The electricity produced from the solar park is expected to meet 12.5% of the energy needs of Volkswagen’s Chattanooga manufacturing plant during full production and 100% during non-production periods.”

So who’d you rather – electric vehicle built with nonrenewable energy or gas powered car built with renewable solar power? [Volkswagen]


Explosion-Free Building Demolition.

The time-lapse video is of the 456′ Grand Prince Hotel Akasaka slowly being demolished in Japan.

Taisei Corporation's Tecorep high-rise dismantling systemDeveloped by Taisei Corporation of Japan, the Taisei Ecological Reproduction System (Tecorep) dismantles skyscrapers instead of using explosives to bring them down. From Taisei:

“This revolutionary new system enables systematic disassembly of high-rise buildings and allows reuse of the disassembled construction materials. In addition, the energy generated by lowering materials to ground level is used to offset overall CO2 emissions.”

And from the Huffington Post, here’s how the Tecorep works:

“Inside the building, jacks support the roof as floors are demolished from the top down, while an internal crane lowers materials and debris to the ground floor.”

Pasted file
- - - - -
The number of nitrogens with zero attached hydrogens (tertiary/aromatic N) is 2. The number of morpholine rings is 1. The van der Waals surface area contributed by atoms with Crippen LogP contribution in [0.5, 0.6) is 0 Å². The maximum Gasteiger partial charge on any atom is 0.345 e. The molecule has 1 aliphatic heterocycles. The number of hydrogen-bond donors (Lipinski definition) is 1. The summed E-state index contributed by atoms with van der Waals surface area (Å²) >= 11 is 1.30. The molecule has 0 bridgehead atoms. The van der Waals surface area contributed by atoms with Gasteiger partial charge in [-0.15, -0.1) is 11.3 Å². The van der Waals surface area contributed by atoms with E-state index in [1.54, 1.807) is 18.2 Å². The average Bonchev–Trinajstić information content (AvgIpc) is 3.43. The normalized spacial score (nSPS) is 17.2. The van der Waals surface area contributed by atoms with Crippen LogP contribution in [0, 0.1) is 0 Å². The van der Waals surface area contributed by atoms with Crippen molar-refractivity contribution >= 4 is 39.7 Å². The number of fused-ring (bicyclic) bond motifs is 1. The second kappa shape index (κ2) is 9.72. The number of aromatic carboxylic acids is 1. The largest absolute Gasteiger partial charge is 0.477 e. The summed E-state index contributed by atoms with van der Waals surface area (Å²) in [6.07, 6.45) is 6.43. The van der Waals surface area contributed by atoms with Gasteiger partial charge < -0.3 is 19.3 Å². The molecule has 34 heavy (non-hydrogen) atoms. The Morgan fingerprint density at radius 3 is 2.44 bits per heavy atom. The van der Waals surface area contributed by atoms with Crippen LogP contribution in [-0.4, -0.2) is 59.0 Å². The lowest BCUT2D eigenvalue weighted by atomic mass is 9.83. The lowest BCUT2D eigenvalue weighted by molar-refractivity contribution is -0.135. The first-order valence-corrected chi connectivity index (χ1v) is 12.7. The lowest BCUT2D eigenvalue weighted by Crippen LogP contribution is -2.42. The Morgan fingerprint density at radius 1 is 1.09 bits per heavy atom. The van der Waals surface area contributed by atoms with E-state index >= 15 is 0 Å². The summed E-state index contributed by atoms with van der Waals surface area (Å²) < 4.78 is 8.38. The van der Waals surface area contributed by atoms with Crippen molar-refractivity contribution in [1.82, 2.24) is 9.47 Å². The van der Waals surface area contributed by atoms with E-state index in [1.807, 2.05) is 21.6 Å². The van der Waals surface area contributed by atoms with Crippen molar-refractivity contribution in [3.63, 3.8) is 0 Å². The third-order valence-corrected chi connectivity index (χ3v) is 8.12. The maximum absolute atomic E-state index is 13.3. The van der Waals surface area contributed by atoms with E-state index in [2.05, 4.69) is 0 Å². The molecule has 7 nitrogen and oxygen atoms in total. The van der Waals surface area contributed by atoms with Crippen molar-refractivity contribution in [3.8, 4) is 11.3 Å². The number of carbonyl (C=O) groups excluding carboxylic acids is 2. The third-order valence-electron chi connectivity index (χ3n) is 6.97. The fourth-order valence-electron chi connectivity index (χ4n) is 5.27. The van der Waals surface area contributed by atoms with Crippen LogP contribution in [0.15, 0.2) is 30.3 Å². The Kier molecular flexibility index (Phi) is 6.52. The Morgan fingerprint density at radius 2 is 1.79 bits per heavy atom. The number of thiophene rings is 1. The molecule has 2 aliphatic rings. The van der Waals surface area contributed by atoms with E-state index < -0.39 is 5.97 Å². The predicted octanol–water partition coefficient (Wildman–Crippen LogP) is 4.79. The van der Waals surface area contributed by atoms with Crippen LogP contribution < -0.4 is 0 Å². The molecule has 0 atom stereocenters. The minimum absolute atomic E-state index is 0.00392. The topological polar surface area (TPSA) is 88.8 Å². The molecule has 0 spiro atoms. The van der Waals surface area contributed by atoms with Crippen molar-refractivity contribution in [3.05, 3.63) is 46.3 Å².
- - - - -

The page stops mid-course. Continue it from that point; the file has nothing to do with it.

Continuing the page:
If you’ve ever watched a building demolition live, you have a good idea of how much dust, fiberglass and who knows what else is spewed out.

Back in 2000 and during a moment of genius, I convinced my pregnant wife that we should take our one year-old son to go watch the Kingdome implosion. Compare the video above with the Kingdome implosion below:

Despite being a half-mile away, we had to run to get away from the fiberglass (asbestos?) infused dust cloud. It wasn’t a proud parenting moment.

I don’t think the Tecorep dismantling technique would’ve worked on the Kingdome but for a standard high-rise, it could be the most efficient and least wasteful method for bringing down a building. Of course “least wasteful” would only apply if there is sufficient reason to dismantle the building in the first place. [HuffPo]


The Bone House In Texas Is More Jubbling Than We’ll Ever Be.

I’m not sure I’d want to live in The Bone House but the Jubbling is undeniable. Built by Dan Phillips and his team from Phoenix Commotion, The Bone House is constructed out of normally discarded CD’s, lumber, mirror pieces, bottle caps, grocery bags and of course bones. It’s part of Mr. Phillips’ effort to build low income housing out of trash. Throughout the video, you’ll hear a cat interrupting the interview by meowing. Obviously the cat has no idea how close it is to being incorporated into the house. [Fair Companies]


Wireless Companies Want To Build More Cell Transmitters Into Existing Church Steeples, Bell Towers And Crosses.

Cell transmitters and towers built into existing church bell towers, steeples and crosses.Moving forward, how will wireless companies reduce the cost and number of newly-built cell transmitters in restrictive communities? By embedding cell transmitters into the steeples, crosses and bell towers of neighborhood churches.

Moving forward, how will churches attract more members to their congregation? By providing the best cell signal in the neighborhood. [LA Times]